My toroidal output transformers for valve amplifiers have a very wide –3dB frequency range (3 Hz to 200 kHz) and little linear and non linear distortions. The wide frequency range ensures excellent reproduction of the precious wide bandwidth audio signals from for instance the SACD. These features are recognized worldwide, as is proven by the many compliments which I receive.
But, this wide bandwidth can cause problems under certain circumstances. The amplifier can start to oscillate and becomes a radio transmitter. This never was my intention and therefore I have spent a lot of time to investigate this problem.
If you don’t have an oscilloscope (which clearly shows any kind of oscillation), then you can recognize the oscillation by humming from the amplifier. The high frequency oscillation (around 640 kHz, far above our hearing range) uses all the energy inside the amplifiers power supply and the result is a deep 50 or 60 Hz humming coming out of your loudspeakers. You might think that you made a mistake when building your amp. But that certainly is not the case. You built the amp in the right way. The humming is caused by oscillation, which is caused by a not damped coupling between the output transformer and the screen grids of the power vacuum tubes.
This oscillation sometimes occurs when the amplifier is in the Ultra Linear Mode. It does not occur in triode or pentode mode. In the Ultra Linear mode the screen grids, with series resistors of 150 of 180 Ohm, are connected to the UL-taps on the primary winding of the output transformer. The function of these screen grid series resistors is to prevent high currents through the screen grids and to decouple the output transformer from the screen grids at very high frequencies. Because my toroidal OPT’s have such a wide bandwidth, the standard decoupling of these screen grid resistors is too little, which can cause the oscillation.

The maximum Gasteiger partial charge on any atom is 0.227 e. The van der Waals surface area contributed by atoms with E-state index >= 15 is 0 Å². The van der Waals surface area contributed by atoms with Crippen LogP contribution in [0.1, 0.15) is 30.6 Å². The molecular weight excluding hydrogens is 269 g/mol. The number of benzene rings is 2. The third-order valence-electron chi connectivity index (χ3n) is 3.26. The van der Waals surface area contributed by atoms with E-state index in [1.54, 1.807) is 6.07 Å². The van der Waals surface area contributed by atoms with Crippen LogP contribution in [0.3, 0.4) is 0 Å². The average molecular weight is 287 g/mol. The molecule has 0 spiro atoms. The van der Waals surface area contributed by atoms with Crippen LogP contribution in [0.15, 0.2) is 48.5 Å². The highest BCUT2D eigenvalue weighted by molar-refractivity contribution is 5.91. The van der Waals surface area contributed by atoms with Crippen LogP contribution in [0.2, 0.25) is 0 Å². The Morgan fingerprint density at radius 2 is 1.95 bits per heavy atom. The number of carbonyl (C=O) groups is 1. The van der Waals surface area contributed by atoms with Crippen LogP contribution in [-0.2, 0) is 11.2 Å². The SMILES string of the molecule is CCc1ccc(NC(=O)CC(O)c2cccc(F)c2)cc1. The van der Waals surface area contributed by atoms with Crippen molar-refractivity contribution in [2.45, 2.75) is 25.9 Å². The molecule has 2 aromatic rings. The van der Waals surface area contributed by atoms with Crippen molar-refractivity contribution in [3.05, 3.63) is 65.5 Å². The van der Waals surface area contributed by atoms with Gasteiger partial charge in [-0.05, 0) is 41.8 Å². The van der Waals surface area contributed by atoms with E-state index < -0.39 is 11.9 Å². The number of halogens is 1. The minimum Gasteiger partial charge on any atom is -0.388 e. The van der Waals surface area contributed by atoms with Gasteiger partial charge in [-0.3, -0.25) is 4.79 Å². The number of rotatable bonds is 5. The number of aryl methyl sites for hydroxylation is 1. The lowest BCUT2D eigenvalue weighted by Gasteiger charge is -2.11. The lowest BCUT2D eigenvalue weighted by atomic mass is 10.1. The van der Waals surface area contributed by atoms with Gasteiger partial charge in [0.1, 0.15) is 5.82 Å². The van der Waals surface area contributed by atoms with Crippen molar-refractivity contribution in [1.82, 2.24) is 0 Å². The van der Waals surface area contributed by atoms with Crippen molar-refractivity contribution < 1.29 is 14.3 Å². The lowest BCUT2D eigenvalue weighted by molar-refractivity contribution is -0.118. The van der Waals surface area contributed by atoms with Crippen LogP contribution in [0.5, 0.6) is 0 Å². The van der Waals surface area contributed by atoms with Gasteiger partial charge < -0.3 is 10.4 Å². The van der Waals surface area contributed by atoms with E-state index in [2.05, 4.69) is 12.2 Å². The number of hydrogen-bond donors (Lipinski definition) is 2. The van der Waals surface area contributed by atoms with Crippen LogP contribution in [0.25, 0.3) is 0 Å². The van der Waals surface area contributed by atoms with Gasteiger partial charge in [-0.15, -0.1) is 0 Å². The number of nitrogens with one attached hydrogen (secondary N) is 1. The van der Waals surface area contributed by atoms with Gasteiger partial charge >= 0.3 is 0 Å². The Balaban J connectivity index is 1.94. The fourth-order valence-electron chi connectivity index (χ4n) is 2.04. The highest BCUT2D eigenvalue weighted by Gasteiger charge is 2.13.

What to do if your amp oscillates? Change the screen grid resistors into 1 kOhm (1 Watt). The larger value of these resistances is now enough to decouple the screen grids at very high frequencies, and the oscillation is suppressed and stops.
The listing below refers to my UL40-S2 tube amp kit and to the figures in my book “Modern High-End Valve Amplifiers …”. The resistors to be changed are mentioned.
UL40-S2 Construction manual R23, R24
Book fig.11.1/4/5/6/7 R14, R15
Book fig 14.2 R14, R15
Book fig.16.1 R13, R17
Book fig.18.1 R14, R17, R20, R23
Book fig.19.2 R14, R15
With many thanks to Ian L. Miller, Senior Electronic Engineer (Tenix LADS Corporation Ltd, Australia). He immediately recognized the cause of the oscillation and showed me where to look and how to solve the problem, which I checked and he was correct. Now you see the power of world wide cooperation!
Ir. Menno van der Veen